Want Mideast Peace? Get the right ceasefire in Lebanon

By Colin Rubenstein

The Age Online – August 5, 2006    

On Wednesday, Israeli Prime Minister Ehud Olmert said, “I genuinely believe the outcome of the present [conflict] and the emergence of a new order that will provide more stability, will help create the necessary environment that will allow me … to create a new momentum between us and the Palestinians.” He added, “We want to separate from the Palestinians. I’m ready to do it.” The connection between the conflict in Lebanon and Israeli-Palestinian peace negotiations may not seem obvious, but Olmert is right. So it is absolutely crucial that any ceasefire in Lebanon does more than simply halt the immediate bloodshed.  

Olmert was elected on a platform of following up Israel’s complete unilateral disengagement from Gaza last year with a further withdrawal, negotiated or unilateral, from the vast majority of the West Bank by 2010. Polls consistently show that Israelis want to end their control over the Palestinians and move towards a two-state solution, preferably by negotiation, but unilaterally if a credible final peace agreement does not appear possible (as it does not with the current Hamas government).  

However, events in Lebanon represent precisely Israel’s greatest nightmare about any withdrawal. After Israel completely withdrew from Lebanon in 2000, Hezbollah, a foreign sponsored terror group armed to the teeth and dedicated to Israel’s destruction, gained control of the border. It built up a massive capacity to damage Israel’s cities with around 13,000 rockets, imported from Iran and Syria, its patrons.  

It is not responsible to the national government, and therefore there is no address which Israel can hold accountable if attacked. It hides its weapons among civilians – Israel has footage of rocket launchers firing and then being hidden in the garages of private homes. Thus if Israel attempts to target the organisation directly, civilians inevitably are killed and Israel is condemned internationally. Furthermore, its ideology of martyrdom for the sake of Islam makes it’s almost impossible to deter.  

Hezbollah’s popularity in Lebanon, its claim to maintain armed forces independent of the government, and its extensive foreign support all depend on it maintaining confrontation with Israel. Moreover, Israel’s behaviour is immaterial to this reality – pretexts for conflict must be found. Thus, the UN Security Council unanimously certified in 2000 that Israel holds no Lebanese territory. So Hezbollah invented a claim to the “Shebaa farms” region, a tiny scrap of territory which belonged to the Syrian Golan Heights until Israel occupied in the 1967 war. Hezbollah also claims it is fighting Israel to free Lebanese citizens in Israeli jails, even though there is only one of these – Samir Kuntar, who crossed into Israel in 1979 and murdered a father and his four-year-old daughter in their home.  

Israelis naturally fear that any pullbacks from the West Bank are likely to lead to a duplication of the Hezbollah model – “unofficial” militias, armed by regional radicals, hiding among civilians, and seeking confrontation with Israel in the name of either radical ideology or the interests of states like Iran and Syria. Moreover, the proximity of the West Bank to the strategic heart of Israel would allow such a group to make life unbearable at will for the vast majority of Israelis. The Gaza experience certainly lends weight to such fears- the Hamas government calls for Israel’s destruction and acquiesced in daily, unprovoked, rocket attacks on Israel by terrorists. Israelis would have to be suicidal to move toward a Palestinian state in the West Bank and Gaza with this likely outcome.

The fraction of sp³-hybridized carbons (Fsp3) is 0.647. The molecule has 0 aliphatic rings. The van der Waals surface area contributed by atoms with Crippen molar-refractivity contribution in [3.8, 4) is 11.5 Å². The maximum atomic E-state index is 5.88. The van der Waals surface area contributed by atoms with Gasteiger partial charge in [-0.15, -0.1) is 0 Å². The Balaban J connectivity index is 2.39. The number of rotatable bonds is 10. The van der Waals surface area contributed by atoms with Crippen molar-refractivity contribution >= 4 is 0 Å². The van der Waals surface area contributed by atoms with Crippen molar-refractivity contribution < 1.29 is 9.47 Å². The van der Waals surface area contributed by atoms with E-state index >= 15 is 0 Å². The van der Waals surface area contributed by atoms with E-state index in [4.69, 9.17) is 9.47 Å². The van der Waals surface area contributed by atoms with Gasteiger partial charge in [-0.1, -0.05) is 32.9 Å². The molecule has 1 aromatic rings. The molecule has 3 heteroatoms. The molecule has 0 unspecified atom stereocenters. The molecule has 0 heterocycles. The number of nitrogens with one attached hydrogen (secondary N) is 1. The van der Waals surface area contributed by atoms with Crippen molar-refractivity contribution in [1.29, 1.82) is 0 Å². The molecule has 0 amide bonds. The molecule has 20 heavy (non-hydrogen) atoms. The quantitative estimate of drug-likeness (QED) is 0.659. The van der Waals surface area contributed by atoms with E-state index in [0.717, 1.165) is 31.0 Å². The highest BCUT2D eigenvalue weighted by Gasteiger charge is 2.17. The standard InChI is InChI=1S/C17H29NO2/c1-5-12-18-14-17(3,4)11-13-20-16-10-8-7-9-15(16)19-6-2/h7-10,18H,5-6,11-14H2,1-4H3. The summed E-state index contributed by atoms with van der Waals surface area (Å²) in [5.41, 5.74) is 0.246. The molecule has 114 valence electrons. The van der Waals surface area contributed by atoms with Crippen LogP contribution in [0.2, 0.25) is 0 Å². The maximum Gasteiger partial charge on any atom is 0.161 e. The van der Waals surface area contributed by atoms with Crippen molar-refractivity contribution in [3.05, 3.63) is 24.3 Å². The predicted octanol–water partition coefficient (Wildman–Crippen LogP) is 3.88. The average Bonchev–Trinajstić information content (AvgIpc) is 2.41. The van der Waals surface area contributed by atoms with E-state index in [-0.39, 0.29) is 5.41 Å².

The end of the Lebanon conflict must therefore change the status quo on the Israel-Lebanon border. UN Security Council Resolution 1559, passed in 2004, which calls for all Lebanese militias to be disarmed and the Lebanese army to deploy throughout the country, must actually be implemented. Either Israel must be allowed to defend itself to the point where Hezbollah is seriously weakened, or the international community must be able to guarantee that a ceasefire will genuinely implement 1559, probably via an international force. If the problem presented by Hezbollah since Israel’s withdrawal from Lebanon cannot be dealt with, further Israeli disengagements needed for peace are going to become vastly harder to arrange, and extremists who want to make peace impossible will be empowered and inspired to follow Hezbollah’s example throughout the region.  

Moreover, we must not be naïve and imagine that we can resolve this problem by an unconditional ceasefire and then negotiations among all parties to solve grievances. Hezbollah does not have grievances which can be resolved – it opposes Israel’s existence and gains power by manufacturing confrontations with it. Nothing Israel does will change this, and Hezbollah will not disarm just because it is asked nicely. Similarly, Iran and Syria have essentially paid no price for using Hezbollah to fight Israel – instead they have used it to distract from their own problems, especially the proposed UN sanctions against Iran because of its illegal nuclear weapons program. Syria and Iran will not agree to push Hezbollah to disarm unless they are pressured to do so.  

Everyone wants the bloodshed to end as soon as possible, but it will be disastrous if there is no change to the pre-war status quo, especially as regards Hezbollah’s capacity to start wars at a time and place of its (and Iran’s) choosing. Not only Lebanon but the entire Middle East is likely to suffer from repeated and escalating conflict for the foreseeable future if this is the outcome.  

Dr. Colin Rubenstein is Executive Director of the Australia/Israel & Jewish Affairs Council. Previously, he taught Middle East Politics at Monash University for many years.